As a responsible breeder, your community’s feedback is vital for your success. While it is just as important to love your dogs and be passionate about improving their breed, it’s also important to be objective when needed. This means taking feedback and criticism from other breeders and customers alike.
Don’t be afraid to get out there and speak to knowledgeable people about your breed! Approach handlers and judges to discuss the breed. Show your dogs to people who know the breed well, and be open to their criticism. Not only will this help you to identify your dogs’ weak areas, but it will also further assist in improving the bloodline as a whole.
Study and Learn from Existing Champion Breeders
If you want to breed champion dogs it’s often best to learn from the best. Don’t be afraid to reach out to local and well-known breeders to ask for advice and guidance! By reaching out to others in the circle, you can gain useful contacts, insight into who has the ideal stock for your program, and even life-long friends too.
Because puppies undergo growth spurts, many champion breeders wait until their pups are eight weeks to decide which ones are destined for the show ring. Some invite other breeders they trust to inspect the puppies and give their opinion. Having trustworthy contacts in the breed circle will help you to decide which puppies are your next champions.
How to Breed Champion Dogs – FAQs
Have any more questions or concerns about breeding champion dogs? Our Frequently Asked Questions section will have all the answers you need to start breeding champion dogs.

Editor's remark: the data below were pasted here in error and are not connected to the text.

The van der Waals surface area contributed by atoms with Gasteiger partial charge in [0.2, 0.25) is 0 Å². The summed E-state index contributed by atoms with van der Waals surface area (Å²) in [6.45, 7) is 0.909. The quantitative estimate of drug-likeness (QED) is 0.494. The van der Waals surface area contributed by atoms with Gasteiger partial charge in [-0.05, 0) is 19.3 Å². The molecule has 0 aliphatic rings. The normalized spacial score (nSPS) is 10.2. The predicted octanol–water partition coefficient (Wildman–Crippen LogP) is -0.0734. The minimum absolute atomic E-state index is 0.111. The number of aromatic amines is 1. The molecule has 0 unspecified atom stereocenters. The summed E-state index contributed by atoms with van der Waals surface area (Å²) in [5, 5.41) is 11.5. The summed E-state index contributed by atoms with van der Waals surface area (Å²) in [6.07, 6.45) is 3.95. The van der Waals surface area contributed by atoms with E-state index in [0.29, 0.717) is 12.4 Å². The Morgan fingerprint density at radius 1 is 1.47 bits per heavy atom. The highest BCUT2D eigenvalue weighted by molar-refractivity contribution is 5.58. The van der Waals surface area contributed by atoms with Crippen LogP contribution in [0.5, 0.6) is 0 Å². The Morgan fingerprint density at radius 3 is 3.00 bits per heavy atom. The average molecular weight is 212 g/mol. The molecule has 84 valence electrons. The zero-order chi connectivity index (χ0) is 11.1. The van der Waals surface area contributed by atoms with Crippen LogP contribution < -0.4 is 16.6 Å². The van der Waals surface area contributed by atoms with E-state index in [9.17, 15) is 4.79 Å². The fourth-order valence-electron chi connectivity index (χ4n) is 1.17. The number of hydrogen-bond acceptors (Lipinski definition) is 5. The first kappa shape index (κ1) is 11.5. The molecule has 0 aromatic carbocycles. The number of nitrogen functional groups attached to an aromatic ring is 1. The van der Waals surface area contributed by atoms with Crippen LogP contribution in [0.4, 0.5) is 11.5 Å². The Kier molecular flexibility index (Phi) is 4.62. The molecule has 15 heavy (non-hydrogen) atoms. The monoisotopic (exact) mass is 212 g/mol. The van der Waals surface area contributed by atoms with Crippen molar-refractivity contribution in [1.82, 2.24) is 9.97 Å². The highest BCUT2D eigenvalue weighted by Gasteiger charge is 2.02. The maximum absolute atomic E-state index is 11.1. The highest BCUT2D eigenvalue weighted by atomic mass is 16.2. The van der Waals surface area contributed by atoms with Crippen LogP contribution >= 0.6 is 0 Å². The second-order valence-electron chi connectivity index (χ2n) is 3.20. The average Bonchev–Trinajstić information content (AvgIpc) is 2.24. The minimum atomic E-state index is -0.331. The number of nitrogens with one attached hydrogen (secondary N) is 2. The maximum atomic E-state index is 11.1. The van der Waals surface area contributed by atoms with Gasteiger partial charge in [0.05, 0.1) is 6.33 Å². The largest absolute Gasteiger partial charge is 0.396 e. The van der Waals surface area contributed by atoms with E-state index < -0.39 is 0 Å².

What is the Best Way to Breed a Dog?
One-to-one matings are ideal for breeders who live reasonably close to each other. Breeding dogs naturally is important to a lot of owners. There is also a social aspect to one-to-one breedings as you and the stud or dam’s owner will need to meet in person. By meeting in person, you can also get a better idea of the temperament of both dogs.
Artificial insemination is best for breeders who live far from each other. Thanks to AI, the dam and stud don’t have to be transported long distances, reducing stress for both parties. For many breeders, this means that the gene pool of the breed is vastly expanded, creating potentially healthier dogs. In addition, some bitches are unwilling to undergo one to one matings but will tolerate AI.
What is the Best Age to Breed a Dog?
As a general rule, most bitches can be bred at two years of age. Some breeds mature earlier than two years, but allowing your bitch more time to mature psychologically and physically is often the most ethical way to breed her. This also allows you more time to evaluate your bitch’s temperament.